Ah, I love Hardy Kruger in Phoenix. And watching them are the ghosts of the crew. My first wife was a big Star Trek fan. Harold Ripslinger managed to walk a total of 200 miles from the crash site. Like the characters in the film, Sole Survivor seems to be stuck in a void; forgotten by those who left it there to die.
Richard Basehart convincingly coming apart as the flawed general. . Accompanying them is Richard Basehart, the sole surviving crew member from the crashed bomber, whose account of the flight, and of his own survival, is now called into question - he claims the Captain gave the order to bail out, and he obeyed this order. But then, it's a fine cast and I agree that it's one of William Shatner's best performance. Inspired by the discovery of an almost intact B-24 in Libya in 1954 by an oil exploration team who discovered both it and the remains of the crew with the plane.
Its machine guns and radio were also still in working order. This was fiction based on the Lady Be Good, the bodies of whose crew had coincidentally been found only a couple of weeks before the episode aired; a grave marker in the episode deliberately carries the date the Lady Be Good was lost. The tension ratchets up without any blatant intrusive music or spooky special effects till the highly satisfying end. When I first saw this, it looked like a vintage war movie, filmed in traditional black-and-white, almost with a Twilight Zone type aura to it. Fearing disciplinary action and the end of his military career should the truth of his cowardice be found out, he tries to convince Gronke and Devlin that the entire crew bailed out over the Mediterranean with him and that the pilotless plane somehow flew on by itself. MacDonald, played by Patrick Wayne, lines all his men up for inspection and he smartly salutes the investigator who walks towards them. And while the Colonel just wants the whole thing closed, the Major insists on finding the truth.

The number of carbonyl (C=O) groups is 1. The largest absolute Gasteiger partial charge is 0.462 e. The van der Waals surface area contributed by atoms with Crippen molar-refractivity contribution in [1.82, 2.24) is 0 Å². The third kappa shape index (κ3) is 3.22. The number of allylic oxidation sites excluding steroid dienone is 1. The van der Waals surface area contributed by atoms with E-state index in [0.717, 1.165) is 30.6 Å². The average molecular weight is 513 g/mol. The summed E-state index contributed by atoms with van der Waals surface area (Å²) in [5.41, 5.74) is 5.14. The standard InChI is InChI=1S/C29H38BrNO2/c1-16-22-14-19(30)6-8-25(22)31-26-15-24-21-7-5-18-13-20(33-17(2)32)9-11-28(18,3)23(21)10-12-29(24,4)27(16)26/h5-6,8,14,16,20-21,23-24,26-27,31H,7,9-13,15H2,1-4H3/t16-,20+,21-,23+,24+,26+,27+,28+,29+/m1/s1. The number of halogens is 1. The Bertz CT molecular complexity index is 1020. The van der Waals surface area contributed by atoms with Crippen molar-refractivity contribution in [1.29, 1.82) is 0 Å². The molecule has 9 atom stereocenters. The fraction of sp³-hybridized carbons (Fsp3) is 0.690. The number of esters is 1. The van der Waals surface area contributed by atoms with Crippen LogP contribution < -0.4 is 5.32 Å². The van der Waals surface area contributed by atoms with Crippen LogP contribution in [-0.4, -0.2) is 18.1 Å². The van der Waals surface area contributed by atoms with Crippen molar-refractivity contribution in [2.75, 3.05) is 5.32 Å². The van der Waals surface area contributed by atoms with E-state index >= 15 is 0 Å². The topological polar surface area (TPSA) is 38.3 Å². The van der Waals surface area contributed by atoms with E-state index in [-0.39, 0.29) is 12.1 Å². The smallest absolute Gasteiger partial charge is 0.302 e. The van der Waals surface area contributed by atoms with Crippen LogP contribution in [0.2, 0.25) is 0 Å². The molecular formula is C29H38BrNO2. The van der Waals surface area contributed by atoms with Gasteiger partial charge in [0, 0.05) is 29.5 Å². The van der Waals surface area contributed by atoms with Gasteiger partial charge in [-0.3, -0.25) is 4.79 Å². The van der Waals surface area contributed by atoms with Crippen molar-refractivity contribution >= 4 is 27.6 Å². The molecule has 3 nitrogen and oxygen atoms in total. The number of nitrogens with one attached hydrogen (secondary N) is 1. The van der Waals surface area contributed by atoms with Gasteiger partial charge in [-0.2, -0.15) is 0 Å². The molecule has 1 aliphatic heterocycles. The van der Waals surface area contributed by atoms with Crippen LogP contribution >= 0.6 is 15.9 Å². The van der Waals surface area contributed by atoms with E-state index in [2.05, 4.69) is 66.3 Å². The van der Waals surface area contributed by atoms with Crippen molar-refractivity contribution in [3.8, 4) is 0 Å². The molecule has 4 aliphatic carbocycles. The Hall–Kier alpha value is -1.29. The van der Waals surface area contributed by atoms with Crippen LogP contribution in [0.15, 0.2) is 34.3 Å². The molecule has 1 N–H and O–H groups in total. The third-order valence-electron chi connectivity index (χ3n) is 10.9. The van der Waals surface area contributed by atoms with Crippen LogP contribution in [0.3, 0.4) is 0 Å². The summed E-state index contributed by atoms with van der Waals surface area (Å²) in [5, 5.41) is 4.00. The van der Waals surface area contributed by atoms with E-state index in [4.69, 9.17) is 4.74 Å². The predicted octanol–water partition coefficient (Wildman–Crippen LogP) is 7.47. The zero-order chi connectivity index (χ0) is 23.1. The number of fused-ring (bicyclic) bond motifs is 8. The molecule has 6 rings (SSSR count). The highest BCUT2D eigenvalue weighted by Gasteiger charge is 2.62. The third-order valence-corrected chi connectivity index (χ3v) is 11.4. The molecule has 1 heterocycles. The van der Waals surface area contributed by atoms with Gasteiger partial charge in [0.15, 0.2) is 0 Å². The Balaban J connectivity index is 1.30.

No cheesy effects, either: the living men who can't see the ghosts don't walk through them, but simply don't ever get face to face with them, which resonates rather nicely with the theme. And while the Colonel just wants the whole thing closed, the Major insists on finding the truth. Followed by the investigators, the chase ends with them arriving at the scene of an abandoned life raft the crew having abandoned the plane in the darkness and convinced they were still over open water , revealing to the entire team what Hamner has already admitted to Devlin. Based on your thoughtful review, I think I'll enjoy it very much. This fascinating process is almost a thematic extension of the film, a pleasing serendipity that is perhaps more interesting than the production itself. He joins an investigation team that has come across the wreckage, while the ghosts, headed by Major Devlin Vince Edwards , plot to expose Hamner as a coward who deserted his post and left his crew mates to die. I don't think I've watched The Savage Bees, but anything tagged Guerdon Trueblood must be worth a look.